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Equality

Trailblazing Women Summit Unpacks Gender Equality; Addresses COVID-19 Inequities

trailblazing women recap

In honor of Women’s Month and International Women’s Day, a global day celebrating the social, economic, cultural, and political achievements of women, Salesforce hosted our third-annual Trailblazing Women Summit. The March 2 event featured luminary business leaders, authors, equality advocates, and thought leaders who came together to elevate the conversation around accelerating gender equality.

Amy Weaver, President & Chief Financial Officer, Salesforce,  kicked off the event by first acknowledging the impact COVID-19 has had on women in the workplace. Overall, women have lost 5.4 million jobs during the recession  — nearly 1 million more job losses than men. Looking ahead, we all need to take action to increase equal opportunities for women.

The Trailblazing Women Summit, presented by Deloitte Digital, was streamed virtually and reached millions of online viewers. The event was an important opportunity to empower the current and next generation of women leaders as we work toward creating a more equal world for all.

Events such as these, together with the work of the Salesforce Women network – our employee resource group for women and allies – are important ways to drive gender equality through the professional and personal development of our employees.

Here are 5 key takeaways from the Trailblazing Women Summit:

Advocate for one another

Lisa Ling, Emmy Award-Winning Journalist and Executive Producer

“Women have just had to juggle so much. It’s astounding to me how much we are able to juggle and multitask… I think that having more women in leadership positions, having that compassion, acknowledging all that we are juggling, and really advocating for one another, really establishing sisterhoods both personally and professionally —has made a huge difference. And that has become so palpable,” said Lisa Ling, Emmy Award-Winning Journalist and Executive Producer & Host of CNN’s This is Life with Lisa Ling.

Go with the flow and take a risk

“I take a little bit of risk at the right times and I put myself in a little bit of uncomfortable positions every now and then. And in hindsight, I didn’t know this at the time, but in hindsight, that’s been really critical. If I were to give anybody advice, I am one of those people that I love to plan. But what I’ve realized is sometimes you just have to go with the flow. And when an opportunity presents itself to you, you’ve just got to take it,” said  Aparna Bawa, Chief Operating Officer, Zoom.

Seek to understand personal stories 

“This touches into the topic of equity where I’m not sort of treating everyone the same. I’m actually treating them in the way that they want to be treated and thinking about what they specifically need as individuals and a collective, and making sure that I’m addressing those issues versus just thinking, ‘oh, everybody should be given the same things or provided the same things’. Not everybody needs the same thing. And part of that is what we bring to the table just based on our experiences and where we come from. The absolute worst mistake is to make assumptions about people without really knowing their whole story,” said  Joanne Stephane, Principal, Deloitte Consulting LLP; HR Strategy & Solutions US Leader; Chief DEI Officer, Human Capital. Joanne also leads Deloitte’s Racial Equity Imperative initiative and is a key thought leader in Deloitte’s Salesforce Alliance Women’s History Month programming.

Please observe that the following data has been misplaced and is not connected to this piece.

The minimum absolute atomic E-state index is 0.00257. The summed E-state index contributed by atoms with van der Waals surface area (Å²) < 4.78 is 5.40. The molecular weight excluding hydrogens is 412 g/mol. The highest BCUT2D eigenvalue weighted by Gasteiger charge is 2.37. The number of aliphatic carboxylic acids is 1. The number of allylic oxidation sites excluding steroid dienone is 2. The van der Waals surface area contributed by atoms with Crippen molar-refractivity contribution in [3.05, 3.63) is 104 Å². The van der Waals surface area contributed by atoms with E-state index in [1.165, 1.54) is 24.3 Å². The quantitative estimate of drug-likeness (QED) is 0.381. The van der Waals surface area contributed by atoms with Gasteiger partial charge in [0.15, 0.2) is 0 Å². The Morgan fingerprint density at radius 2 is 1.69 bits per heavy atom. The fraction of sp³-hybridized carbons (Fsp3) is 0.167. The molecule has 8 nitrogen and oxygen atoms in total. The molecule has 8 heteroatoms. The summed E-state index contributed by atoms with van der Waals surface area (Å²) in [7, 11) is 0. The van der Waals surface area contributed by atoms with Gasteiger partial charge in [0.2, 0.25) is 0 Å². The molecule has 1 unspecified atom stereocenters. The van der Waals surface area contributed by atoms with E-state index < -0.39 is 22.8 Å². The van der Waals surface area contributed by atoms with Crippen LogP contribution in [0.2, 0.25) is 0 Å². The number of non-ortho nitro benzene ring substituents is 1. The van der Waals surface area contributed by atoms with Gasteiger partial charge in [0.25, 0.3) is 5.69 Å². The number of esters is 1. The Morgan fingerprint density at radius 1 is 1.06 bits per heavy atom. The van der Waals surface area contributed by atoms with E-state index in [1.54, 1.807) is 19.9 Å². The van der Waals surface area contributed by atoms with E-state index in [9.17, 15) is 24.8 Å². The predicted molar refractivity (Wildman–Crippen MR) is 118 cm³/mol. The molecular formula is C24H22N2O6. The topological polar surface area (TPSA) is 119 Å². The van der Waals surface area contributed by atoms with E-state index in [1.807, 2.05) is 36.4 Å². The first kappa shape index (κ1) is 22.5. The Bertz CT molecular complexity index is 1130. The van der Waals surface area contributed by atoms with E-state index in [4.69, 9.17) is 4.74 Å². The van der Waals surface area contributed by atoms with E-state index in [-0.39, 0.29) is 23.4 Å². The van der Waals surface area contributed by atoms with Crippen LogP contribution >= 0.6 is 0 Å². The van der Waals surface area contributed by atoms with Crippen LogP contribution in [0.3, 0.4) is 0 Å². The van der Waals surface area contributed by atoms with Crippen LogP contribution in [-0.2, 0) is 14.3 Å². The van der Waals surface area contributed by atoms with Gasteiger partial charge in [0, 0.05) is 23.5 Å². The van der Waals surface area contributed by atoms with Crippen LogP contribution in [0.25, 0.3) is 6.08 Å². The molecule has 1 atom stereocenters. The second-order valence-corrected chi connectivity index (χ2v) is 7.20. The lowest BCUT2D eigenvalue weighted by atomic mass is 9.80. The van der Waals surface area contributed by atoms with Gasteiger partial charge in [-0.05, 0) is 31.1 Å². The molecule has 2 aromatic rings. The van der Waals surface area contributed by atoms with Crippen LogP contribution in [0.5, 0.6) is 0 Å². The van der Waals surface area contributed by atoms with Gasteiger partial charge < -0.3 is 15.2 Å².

Be proud of who you are as a person and love yourself

Jillian Mercado, Model, Actress and Activist.
Jillian Mercado, Model, Actress and Activist.

“I think it’s very important to be proud of who you are as a person, and understand that it makes you who you are. That, in itself, it’s super special. I know that sounds very cheesy to say out loud, but I think it’s important to really be proud of your personal growth, your personal experiences, and to understand that love can be of yourself. 

Loving yourself and loving exactly who you are is really special. That’s something that I do my best to remind myself every single day, but also let other people know that it’s a judgment-free zone. No one’s going to judge you for being exactly who you are,”  said Jillian Mercado, Model, Actress and Activist.

We all have our moments, everyone is human

“I also believe that one of the things that’s happened (following the pandemic) is that it’s actually humanized us all. No matter what your level, what your title, what role, — VP, director, salesperson, doesn’t matter — everybody has those moments. Everybody does. Kids come in, something happens. I was on a board meeting, and they had a restroom break, and I turned off the mute button, but I’d left the camera on. Went to the restroom, came back, and my granddaughter’s looking, going, “Who are these people?” 

So, we’ve all had it. And I actually think that’s good for everyone because now, everybody’s seen as a human being, and I’m hoping that as we go forward, this will actually make the whole idea of integrating work, life, and all that we need to get done easier because we all see it,” said Shellye Archambeau, Former CEO, Author and Board Member.

Watch all the sessions from the Trailblazing Women Summit below:

At Salesforce, we are committed to advancing gender equality in the workplace and in society. Click here to view the recap of our third-annual gender equality summit, Trailblazing Women, where we heard from inspiring authors, business leaders, and activists. If you’re interested in a career at Salesforce, visit our careers page.